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Proviso Probe

Saturday, February 04, 2006

GOV, ARDC ducks the question

After reading the Attorney Registration and Disciplinary Commission (ARDC) response to a complaint against Askia Abdullah, I wrote to the ARDC Administrator Mary Robinson.

(Abdullah is a disbarred attorney that may be illegally doing legal work for Cook County Recorder of Deeds Eugene Moore. Along with David Sharp, husband of Maywood Trustee Wanda Sharp, Abdullah and Moore are defendants in a defamation suit brought by Paul Esparza.)

The ARDC response to the complaint brought by John H. Monaghan, Jr. of Chicago was that Abdullah was not interpreting the law—which would be illegal—but merely determining when the Family Medical Leave Act applies.

I’ve long had a low opinion of how the ARDC handles complaints against the politically connected. The Abdullah response struck me as absurd. So I wrote to Robinson to ask her to explain the difference between interpreting the law and determining when the law applies.

Robinson applied her legal training to duck the question. Below is the entire text of her letter.
Dear Mr. Nyberg:

A copy of Supreme Court Rule 766 identifying what ARDC matters are public and which are confidential is enclosed. Since thre are no public ARDC matters to which your inquiry relates, I can make no response.
Very truly yours,
/sig/ Mary Robinson

Basically the rules say everything they do is confidential.

But it doesn’t really matter what the rules say. According to the rules the ARDC probably should have found Abdullah in violation of his disbarment. So it looks like the ARDC fits the rules to its conclusions, not its conclusions to the rules.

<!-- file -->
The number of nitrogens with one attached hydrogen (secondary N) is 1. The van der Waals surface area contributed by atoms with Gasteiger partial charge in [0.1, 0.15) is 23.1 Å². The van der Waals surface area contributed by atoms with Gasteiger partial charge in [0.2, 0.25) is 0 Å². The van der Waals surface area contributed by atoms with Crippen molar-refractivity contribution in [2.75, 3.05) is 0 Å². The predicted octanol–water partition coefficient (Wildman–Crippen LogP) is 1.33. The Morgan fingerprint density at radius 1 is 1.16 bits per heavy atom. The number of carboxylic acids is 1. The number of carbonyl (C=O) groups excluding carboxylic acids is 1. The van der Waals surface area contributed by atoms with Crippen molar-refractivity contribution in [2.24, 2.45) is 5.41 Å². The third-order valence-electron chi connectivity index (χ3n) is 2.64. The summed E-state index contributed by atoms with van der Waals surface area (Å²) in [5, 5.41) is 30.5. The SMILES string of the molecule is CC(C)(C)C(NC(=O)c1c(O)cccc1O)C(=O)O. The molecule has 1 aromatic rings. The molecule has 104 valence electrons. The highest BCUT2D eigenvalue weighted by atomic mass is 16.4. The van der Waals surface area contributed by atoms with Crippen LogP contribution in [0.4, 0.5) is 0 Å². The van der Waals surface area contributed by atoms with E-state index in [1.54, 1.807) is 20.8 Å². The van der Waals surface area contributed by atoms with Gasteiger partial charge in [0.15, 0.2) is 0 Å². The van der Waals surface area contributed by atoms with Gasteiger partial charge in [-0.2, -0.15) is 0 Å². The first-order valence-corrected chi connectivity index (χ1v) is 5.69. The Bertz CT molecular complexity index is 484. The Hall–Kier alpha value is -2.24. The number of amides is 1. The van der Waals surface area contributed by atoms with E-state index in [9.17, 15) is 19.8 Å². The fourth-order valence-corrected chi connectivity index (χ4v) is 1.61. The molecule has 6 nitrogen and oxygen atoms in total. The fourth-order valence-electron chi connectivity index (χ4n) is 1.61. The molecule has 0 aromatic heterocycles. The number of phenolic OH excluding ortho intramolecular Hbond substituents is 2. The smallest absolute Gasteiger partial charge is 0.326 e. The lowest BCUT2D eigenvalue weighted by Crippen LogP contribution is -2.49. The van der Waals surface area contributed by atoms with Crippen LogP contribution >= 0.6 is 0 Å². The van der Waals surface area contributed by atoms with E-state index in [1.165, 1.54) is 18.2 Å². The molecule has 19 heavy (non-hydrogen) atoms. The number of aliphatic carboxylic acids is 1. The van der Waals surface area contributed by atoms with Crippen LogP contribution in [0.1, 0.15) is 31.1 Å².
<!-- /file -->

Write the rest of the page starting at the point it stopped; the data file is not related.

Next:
The ARDC can do this because it is accountable only to the Illinois Supreme Court. And the Court seems indifferent to whether the ARDC is doing its job. The ARDC exists to serve lawyers; not to protect non-lawyers from crooked lawyers. There is no formal appeal process listed on either the ARDC website or the Supreme Court website. It’s a straightforward “who is watching the watcher?” problem.

The ARDC has the ingredients for a corrupt organization. It has minimal transparency and the ARDC evaluates appeals of its own decisions.

3 Comments:

  • Carl, I am a friend of Country Music (Don't Laugh)

    But this is one of those sitations where I have to say Sometimes you are the windshield, Sometimes you are the bug :)

    It happens man, I see you have Jim Leach's Blog listed (Abeblog)

    I worked with Leach in the Patch, that is one of the funniest blogs out there, Jimmy always had a good sense of humour and has lost a lot of Weight since the last time I saw him :)

    PS, I am glad that our conversation had some impact on you

    Take care and have a good weekend

    GO STEELERS :)

    By Anonymous That's the Problem, at 1:47 AM, February 05, 2006  

  • ARDC is a worthless organization. They always protect their own.

    By Anonymous Anonymous, at 2:07 PM, February 09, 2006  

  • To put it mildly, I think the ARDC is a big fat zero, just like every other state agency who's supposed to protect the consumer. I made a complaint against a lawyer last year, who blatantly ignored my case forcing me to plead guilty in a case that should have been easily thrown out of court. The ARDC just dismissed my complaint.

    In fact a lawyer by the name of Peter Alfieri says he has nobody to answer to. He agreed when I said the ARDC was a joke. I hope they read this anyway. But they still won't do squat.

    By Anonymous Anonymous, at 3:00 AM, August 21, 2009  

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